The following is a Plus Edition article written by and copyright by Dick Eastman.
This article has almost nothing to do with genealogy. However, it reflects my recent experiences when traveling overseas and at home. I find it interesting and hope that a few others also may be interested in this method of saving money.
I have been on the road for nearly four weeks. I left Orlando, flew to London, traveled by train to Ashford, Kent and then spent several days at the annual conference of the Guild of One-Name Studies (GOONS). I had the honor of making two presentations at the conference. I can tell you they are a great organization! I stayed in Ashford for an extra day after the conference, then took the train back to London and became a tourist for a few days. I then flew to from London to Seattle and made presentations at a conference at the Tacoma-Pierce County Genealogical Society in Tacoma, Washington, another great group. Finally, I flew back to Orlando twelve days after I had left.
Four days later, I flew to Detroit and gave presentations in Ann Arbor. Two days later, I returned to Orlando, stayed five days, then flew to Richmond, Virginia to attend the annual conference of the National Genealogical Society. (whew!) I am still in Richmond as I write these words but will return to Orlando on Sunday. A few days later, I will drive to Massachusetts.
I am usually impressed with numerous things when traveling but one thing that made me stop and think in the past few weeks was the ease of staying in touch, even when overseas. The five hotels where I stayed all had rather fast and very reliable wi-fi connections. I carried a Macbook Air laptop computer, an iPad tablet computer, and an Android smartphone. Staying connected by email and social networking was easy, as easy as doing the same thing from home. Of course, surfing the web, writing newsletter articles, and posting those articles online also was a simple process. I have done all that many times before. What was different this time was the ease of making essentially free telephone calls back home.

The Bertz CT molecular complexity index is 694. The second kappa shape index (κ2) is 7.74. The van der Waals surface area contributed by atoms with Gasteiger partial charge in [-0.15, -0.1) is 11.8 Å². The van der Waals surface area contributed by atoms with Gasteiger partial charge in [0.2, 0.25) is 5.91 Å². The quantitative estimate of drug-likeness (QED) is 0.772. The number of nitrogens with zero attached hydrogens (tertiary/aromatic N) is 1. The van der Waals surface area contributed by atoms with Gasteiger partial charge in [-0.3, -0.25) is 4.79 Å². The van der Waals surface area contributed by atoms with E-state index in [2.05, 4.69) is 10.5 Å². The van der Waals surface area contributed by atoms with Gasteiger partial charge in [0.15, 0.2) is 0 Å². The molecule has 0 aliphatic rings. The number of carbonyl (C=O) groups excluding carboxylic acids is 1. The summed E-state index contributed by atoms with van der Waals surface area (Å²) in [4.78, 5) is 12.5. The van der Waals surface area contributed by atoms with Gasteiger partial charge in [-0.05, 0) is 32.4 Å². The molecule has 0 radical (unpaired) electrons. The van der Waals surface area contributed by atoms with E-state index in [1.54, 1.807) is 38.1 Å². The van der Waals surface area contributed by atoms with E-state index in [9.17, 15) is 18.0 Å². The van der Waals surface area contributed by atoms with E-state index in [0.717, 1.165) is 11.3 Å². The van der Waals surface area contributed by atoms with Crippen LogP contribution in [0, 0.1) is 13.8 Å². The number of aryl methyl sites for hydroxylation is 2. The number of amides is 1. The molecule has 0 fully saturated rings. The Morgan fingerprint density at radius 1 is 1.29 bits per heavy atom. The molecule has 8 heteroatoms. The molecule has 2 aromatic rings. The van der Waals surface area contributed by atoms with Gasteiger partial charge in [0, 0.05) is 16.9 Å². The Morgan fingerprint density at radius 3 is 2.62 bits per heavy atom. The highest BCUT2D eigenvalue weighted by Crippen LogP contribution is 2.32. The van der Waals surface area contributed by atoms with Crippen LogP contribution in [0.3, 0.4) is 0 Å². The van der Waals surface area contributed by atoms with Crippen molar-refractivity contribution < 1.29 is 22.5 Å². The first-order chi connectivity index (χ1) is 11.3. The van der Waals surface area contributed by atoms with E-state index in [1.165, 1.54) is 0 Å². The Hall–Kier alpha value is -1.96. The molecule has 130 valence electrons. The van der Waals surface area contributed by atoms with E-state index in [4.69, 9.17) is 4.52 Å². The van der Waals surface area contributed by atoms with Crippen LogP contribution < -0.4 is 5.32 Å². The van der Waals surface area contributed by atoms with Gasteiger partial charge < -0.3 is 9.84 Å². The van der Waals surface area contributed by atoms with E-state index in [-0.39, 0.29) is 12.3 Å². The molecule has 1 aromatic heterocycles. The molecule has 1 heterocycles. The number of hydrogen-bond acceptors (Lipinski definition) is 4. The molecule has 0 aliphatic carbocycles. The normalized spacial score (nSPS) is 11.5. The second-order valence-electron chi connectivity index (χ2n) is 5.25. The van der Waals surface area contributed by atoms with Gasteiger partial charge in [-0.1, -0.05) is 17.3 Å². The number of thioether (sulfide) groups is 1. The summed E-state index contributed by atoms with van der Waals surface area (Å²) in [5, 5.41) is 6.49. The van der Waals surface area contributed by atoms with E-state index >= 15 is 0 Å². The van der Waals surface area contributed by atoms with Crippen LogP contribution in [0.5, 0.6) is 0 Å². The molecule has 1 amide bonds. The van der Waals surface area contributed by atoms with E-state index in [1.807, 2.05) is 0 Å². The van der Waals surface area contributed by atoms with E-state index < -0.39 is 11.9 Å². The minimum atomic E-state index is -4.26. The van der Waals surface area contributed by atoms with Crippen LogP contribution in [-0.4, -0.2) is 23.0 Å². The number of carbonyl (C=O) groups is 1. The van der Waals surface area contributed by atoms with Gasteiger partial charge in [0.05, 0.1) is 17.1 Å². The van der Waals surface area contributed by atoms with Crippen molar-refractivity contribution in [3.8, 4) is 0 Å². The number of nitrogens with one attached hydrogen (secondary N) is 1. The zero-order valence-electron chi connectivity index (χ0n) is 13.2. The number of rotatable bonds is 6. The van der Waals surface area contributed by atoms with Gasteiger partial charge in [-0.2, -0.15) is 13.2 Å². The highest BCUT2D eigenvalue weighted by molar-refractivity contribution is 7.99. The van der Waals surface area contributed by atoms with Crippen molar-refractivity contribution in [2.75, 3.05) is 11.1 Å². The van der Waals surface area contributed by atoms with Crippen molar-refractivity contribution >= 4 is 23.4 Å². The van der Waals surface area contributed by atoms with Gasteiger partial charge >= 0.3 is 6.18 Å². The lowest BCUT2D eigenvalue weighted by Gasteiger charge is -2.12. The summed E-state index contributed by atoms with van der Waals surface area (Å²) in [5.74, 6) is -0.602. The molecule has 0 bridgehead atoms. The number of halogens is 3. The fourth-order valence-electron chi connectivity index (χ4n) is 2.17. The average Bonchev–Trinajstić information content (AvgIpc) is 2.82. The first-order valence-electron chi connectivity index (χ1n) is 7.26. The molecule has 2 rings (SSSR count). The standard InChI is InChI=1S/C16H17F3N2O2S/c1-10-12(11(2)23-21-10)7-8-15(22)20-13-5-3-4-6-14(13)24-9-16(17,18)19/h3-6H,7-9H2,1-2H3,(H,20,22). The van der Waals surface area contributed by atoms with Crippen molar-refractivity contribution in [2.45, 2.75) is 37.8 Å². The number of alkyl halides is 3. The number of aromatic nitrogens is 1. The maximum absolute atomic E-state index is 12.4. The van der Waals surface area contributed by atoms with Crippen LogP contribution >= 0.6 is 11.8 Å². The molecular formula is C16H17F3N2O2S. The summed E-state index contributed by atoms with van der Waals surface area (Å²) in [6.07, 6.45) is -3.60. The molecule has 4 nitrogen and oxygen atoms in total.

I talked via telephone calls with family members most every day during the trip. I used my cell phone to make and receive calls, not the computer. Some of those conversations lasted for an hour or more. A side benefit is that I always was “reachable.” Anyone who called my normal telephone number was able to reach me even when I was walking along the streets of Ashford, Kent, England. If I didn’t tell them, my callers never knew that I was overseas.
The cost to me? Almost zero. Well, I had earlier purchased some hardware that I used for other purposes so I guess the correct words are “at almost no extra charge.” I remember only a few years ago when a long-distance telephone call to the U.S. from a hotel in England would cost about a dollar for the call plus additional charges for every minute I talked. A ten-minute call to the United States often cost ten or twenty dollars and I never dared to talk longer than a very few minutes. Last year, I carried a cell phone to England and ended up paying more than $300 in roaming fees and toll calls for the very few telephone calls, text messages, and emails I made and received during a four-day stay!
This time the experience was different. I talked for as long as I wanted at no extra charge. I sent and received text messages. I read my email messages and sent a few new messages. The bottom-line cost to me? Nearly zero, using computers and a cell phone I already owned.
Using today’s technologies, anyone can find dozens of ways of accomplishing all this. I will describe what I did but will quickly add that it is not the only method. It might not even be the best method but it worked well for me and cost very little. I will use this again and again on all future trips, both domestic and overseas.
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